Wednesday, 6 February 2013

A positive future for Shakespearian tranquillity

Following a meeting with Stratford upon Avon MP, Nadhim Zahawi, Save Shottery looks forward to the possibility of a Shakespeare heritage site on land behind Anne Hathaway’s Cottage
Save Shottery talks to Residents Against Shottery Expansion about Shakespeare’s legacy. RASE meets with Stratford District Council on the subject of Planning. SDC talks to Shakespeare Birthplace Trust about its Trustees on the Board. Stratford MP, Nadhim Zahawi talks to us all from time to time, but separately.

There has never been an occasion when all the opponents of the massive Government-supported housing scheme on land west of Shottery have come together as one to discuss the huge threat to Stratford. With the High Court appeal lodged by Stratford District Council against the Secretary of State for Communities’ decision due to take place in April and May, getting these various organisations to be more transparent and communicative in the near future is highly unlikely. So, what next?
One forum                                                                                                                                                      When Save Shottery met Nadhim Zahawi on 1 February, we put it to him that he might chair meetings convening all  the scheme’s opponents. Following his passionate Parliamentary speech to Nick Boles and Eric Pickles in November, what more might he do now to gather together what could be a very powerful response, if united and co-ordinated?

Mr Zahawi stated that he would be more than happy to invite Save Shottery to a meeting of StratfordVision, after the High Court Appeal judgement is known. Attended by both Stratford District Council leaders and the Director of Shakespeare Birthplace Trust, this forum could be a useful vehicle to discuss what might happen next.
When invited, Save Shottery will be more than happy to address Stratford Vision, whatever the High Court decision. The real sense of social and environmental injustice that fired us up to run the Save Shottery campaign in autumn 2012 is still alive and kicking in 2013.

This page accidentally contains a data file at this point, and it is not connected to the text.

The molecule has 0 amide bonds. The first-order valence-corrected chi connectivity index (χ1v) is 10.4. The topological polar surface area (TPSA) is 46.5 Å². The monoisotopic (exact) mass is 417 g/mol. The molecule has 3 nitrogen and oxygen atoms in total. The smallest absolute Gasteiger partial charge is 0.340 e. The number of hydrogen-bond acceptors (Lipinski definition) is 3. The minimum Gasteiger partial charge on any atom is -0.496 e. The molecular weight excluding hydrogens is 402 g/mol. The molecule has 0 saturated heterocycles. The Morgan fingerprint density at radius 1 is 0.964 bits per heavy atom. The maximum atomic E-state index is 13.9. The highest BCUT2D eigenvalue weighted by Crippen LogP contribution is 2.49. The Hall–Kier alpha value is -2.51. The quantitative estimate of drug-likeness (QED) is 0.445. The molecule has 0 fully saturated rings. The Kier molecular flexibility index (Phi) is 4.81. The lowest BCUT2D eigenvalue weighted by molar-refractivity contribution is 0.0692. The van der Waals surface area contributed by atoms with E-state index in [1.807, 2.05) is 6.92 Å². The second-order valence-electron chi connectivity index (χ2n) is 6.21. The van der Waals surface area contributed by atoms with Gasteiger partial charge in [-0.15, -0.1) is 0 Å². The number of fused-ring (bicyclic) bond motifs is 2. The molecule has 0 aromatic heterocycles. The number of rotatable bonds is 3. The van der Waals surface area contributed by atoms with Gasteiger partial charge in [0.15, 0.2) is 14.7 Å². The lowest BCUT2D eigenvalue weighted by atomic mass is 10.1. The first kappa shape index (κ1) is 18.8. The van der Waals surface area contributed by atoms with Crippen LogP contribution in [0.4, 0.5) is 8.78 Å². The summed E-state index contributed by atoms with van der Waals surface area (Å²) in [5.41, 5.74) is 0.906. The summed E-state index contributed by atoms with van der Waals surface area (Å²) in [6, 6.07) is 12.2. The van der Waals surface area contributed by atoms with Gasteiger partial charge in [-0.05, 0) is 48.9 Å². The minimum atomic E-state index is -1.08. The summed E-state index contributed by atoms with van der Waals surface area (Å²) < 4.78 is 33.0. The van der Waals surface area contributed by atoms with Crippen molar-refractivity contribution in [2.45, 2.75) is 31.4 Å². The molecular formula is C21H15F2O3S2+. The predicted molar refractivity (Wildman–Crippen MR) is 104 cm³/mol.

It’s worth pointing out at this juncture that, nowhere on its website does Stratford Vision even refer to the Shottery housing development. It’s as if this potentially most disastrous of all schemes is all happening in the background.
Stratford Vision is a voluntary body, comprising members from local government, business, culture and tourism. The organisation aims to re-energise, recreate and reward the people of Stratford on Avon.  Founder, Denys Shortt, says  “I feel communication is absolutely key - not only communication between organisations but also communication of the Vision... We believe that the current strategic thinking at Council level needs to focus on what makes Stratford on Avon ‘special' - namely that the town produced William Shakespeare and is home to the globally iconic Royal Shakespeare Theatre and a range of properties where Shakespeare and his family lived their lives.”

Save Shottery intends to remind Stratford Vision of these words.
Proactive protection
Stratford bodies cannot persist in being against everything. The town needs to get on the front foot and take an active, united approach to land as important as that west of Shottery.

To this end, Save Shottery would like to propose that Shakespeare Birthplace Trust work in collaboration with Stratford District Council, English Heritage and other interested bodies, such as the RSC and Warwickshire County Council, to create and protect this site, this land it owns behind Anne Hathaway’s Cottage. We would like to invite Shakespeare societies from around the world to take part in an international fundraising campaign to buy and own this land and keep it in special trust for Shakespeare lovers now and in the future.
Save Shottery believes that heritage organisations have not done enough to safeguard this irreplaceable legacy during this struggle.  Nobody, apart from Save Shottery, has encouraged SBT to seek funding in other, more positive ways, rather than selling land. As a result, Nadhim Zahawi has also agreed to write to English Heritage on our behalf, to suggest that it play a useful role in the aftermath of the High Court decision.

Stratford’s plethora of organisations owes much to past culpability and division. Enough of that. There’s too much at stake. Save Shottery is more interested in the future than in the past. We are proposing this Shakespeare heritage site now, ahead of the High Court decision, because we want to appeal positively to the various parties involved to come together to see what we might achieve as a united force, for the value of Shakespeare in Stratford, for Stratford. Those who come after us will judge us on our behaviour, so nothing else will do.
While there is not much we can do between now and the High Court case, therefore, Save Shottery is already looking beyond that decision to a positive future of greater collaboration and more effective custodianship of Shakespeare’s legacy.

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